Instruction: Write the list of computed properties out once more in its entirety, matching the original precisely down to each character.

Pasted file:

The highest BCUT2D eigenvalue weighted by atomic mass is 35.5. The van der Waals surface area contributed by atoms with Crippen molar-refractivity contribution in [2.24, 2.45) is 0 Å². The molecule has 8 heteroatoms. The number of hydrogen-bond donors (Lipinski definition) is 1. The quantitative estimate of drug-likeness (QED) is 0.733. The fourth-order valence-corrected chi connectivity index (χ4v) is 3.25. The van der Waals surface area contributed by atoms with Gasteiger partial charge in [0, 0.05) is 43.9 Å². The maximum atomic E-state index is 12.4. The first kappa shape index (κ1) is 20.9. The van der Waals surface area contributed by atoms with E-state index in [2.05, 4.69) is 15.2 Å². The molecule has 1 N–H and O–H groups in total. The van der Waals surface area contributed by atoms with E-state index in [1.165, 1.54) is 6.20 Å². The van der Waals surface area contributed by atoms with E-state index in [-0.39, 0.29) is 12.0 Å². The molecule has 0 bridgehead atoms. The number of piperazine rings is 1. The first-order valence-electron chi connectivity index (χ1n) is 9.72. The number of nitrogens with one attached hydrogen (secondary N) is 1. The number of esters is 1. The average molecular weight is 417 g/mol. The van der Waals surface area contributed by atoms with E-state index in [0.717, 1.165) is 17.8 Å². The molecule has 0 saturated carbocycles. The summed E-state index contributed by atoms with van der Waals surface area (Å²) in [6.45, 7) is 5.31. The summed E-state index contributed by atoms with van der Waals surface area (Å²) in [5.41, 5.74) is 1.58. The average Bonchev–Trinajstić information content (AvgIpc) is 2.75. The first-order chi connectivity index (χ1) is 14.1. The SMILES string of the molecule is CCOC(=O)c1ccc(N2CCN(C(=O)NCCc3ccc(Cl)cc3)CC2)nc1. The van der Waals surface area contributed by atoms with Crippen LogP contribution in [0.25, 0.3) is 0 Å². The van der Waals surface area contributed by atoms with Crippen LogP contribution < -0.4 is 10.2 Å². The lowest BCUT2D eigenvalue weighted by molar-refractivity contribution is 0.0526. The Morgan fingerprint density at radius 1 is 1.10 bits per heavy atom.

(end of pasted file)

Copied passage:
The highest BCUT2D eigenvalue weighted by atomic mass is 35.5. The van der Waals surface area contributed by atoms with Crippen molar-refractivity contribution in [2.24, 2.45) is 0 Å². The molecule has 8 heteroatoms. The number of hydrogen-bond donors (Lipinski definition) is 1. The quantitative estimate of drug-likeness (QED) is 0.733. The fourth-order valence-corrected chi connectivity index (χ4v) is 3.25. The van der Waals surface area contributed by atoms with Gasteiger partial charge in [0, 0.05) is 43.9 Å². The maximum atomic E-state index is 12.4. The first kappa shape index (κ1) is 20.9. The van der Waals surface area contributed by atoms with E-state index in [2.05, 4.69) is 15.2 Å². The molecule has 1 N–H and O–H groups in total. The van der Waals surface area contributed by atoms with E-state index in [1.165, 1.54) is 6.20 Å². The van der Waals surface area contributed by atoms with E-state index in [-0.39, 0.29) is 12.0 Å². The molecule has 0 bridgehead atoms. The number of piperazine rings is 1. The first-order valence-electron chi connectivity index (χ1n) is 9.72. The number of nitrogens with one attached hydrogen (secondary N) is 1. The number of esters is 1. The average molecular weight is 417 g/mol. The van der Waals surface area contributed by atoms with E-state index in [0.717, 1.165) is 17.8 Å². The molecule has 0 saturated carbocycles. The summed E-state index contributed by atoms with van der Waals surface area (Å²) in [6.45, 7) is 5.31. The summed E-state index contributed by atoms with van der Waals surface area (Å²) in [5.41, 5.74) is 1.58. The average Bonchev–Trinajstić information content (AvgIpc) is 2.75. The first-order chi connectivity index (χ1) is 14.1. The SMILES string of the molecule is CCOC(=O)c1ccc(N2CCN(C(=O)NCCc3ccc(Cl)cc3)CC2)nc1. The van der Waals surface area contributed by atoms with Crippen LogP contribution in [0.25, 0.3) is 0 Å². The van der Waals surface area contributed by atoms with Crippen LogP contribution < -0.4 is 10.2 Å². The lowest BCUT2D eigenvalue weighted by molar-refractivity contribution is 0.0526. The Morgan fingerprint density at radius 1 is 1.10 bits per heavy atom.